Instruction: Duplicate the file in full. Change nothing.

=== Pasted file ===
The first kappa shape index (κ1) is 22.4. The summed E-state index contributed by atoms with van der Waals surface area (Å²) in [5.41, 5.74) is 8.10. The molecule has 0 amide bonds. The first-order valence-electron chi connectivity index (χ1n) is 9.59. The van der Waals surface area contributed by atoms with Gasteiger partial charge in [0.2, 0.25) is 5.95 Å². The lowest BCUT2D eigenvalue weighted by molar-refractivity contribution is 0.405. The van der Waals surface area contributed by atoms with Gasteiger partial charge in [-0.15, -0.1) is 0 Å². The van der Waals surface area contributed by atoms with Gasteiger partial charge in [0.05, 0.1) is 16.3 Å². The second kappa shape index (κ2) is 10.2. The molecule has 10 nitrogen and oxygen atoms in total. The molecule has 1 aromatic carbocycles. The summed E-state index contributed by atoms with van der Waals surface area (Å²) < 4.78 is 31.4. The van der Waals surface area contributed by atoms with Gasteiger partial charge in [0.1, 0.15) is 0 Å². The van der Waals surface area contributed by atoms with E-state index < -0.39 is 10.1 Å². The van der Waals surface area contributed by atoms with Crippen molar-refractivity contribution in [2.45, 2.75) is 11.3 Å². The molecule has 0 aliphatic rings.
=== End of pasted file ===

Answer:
The first kappa shape index (κ1) is 22.4. The summed E-state index contributed by atoms with van der Waals surface area (Å²) in [5.41, 5.74) is 8.10. The molecule has 0 amide bonds. The first-order valence-electron chi connectivity index (χ1n) is 9.59. The van der Waals surface area contributed by atoms with Gasteiger partial charge in [0.2, 0.25) is 5.95 Å². The lowest BCUT2D eigenvalue weighted by molar-refractivity contribution is 0.405. The van der Waals surface area contributed by atoms with Gasteiger partial charge in [-0.15, -0.1) is 0 Å². The van der Waals surface area contributed by atoms with Gasteiger partial charge in [0.05, 0.1) is 16.3 Å². The second kappa shape index (κ2) is 10.2. The molecule has 10 nitrogen and oxygen atoms in total. The molecule has 1 aromatic carbocycles. The summed E-state index contributed by atoms with van der Waals surface area (Å²) < 4.78 is 31.4. The van der Waals surface area contributed by atoms with Gasteiger partial charge in [0.1, 0.15) is 0 Å². The van der Waals surface area contributed by atoms with E-state index < -0.39 is 10.1 Å². The van der Waals surface area contributed by atoms with Crippen molar-refractivity contribution in [2.45, 2.75) is 11.3 Å². The molecule has 0 aliphatic rings.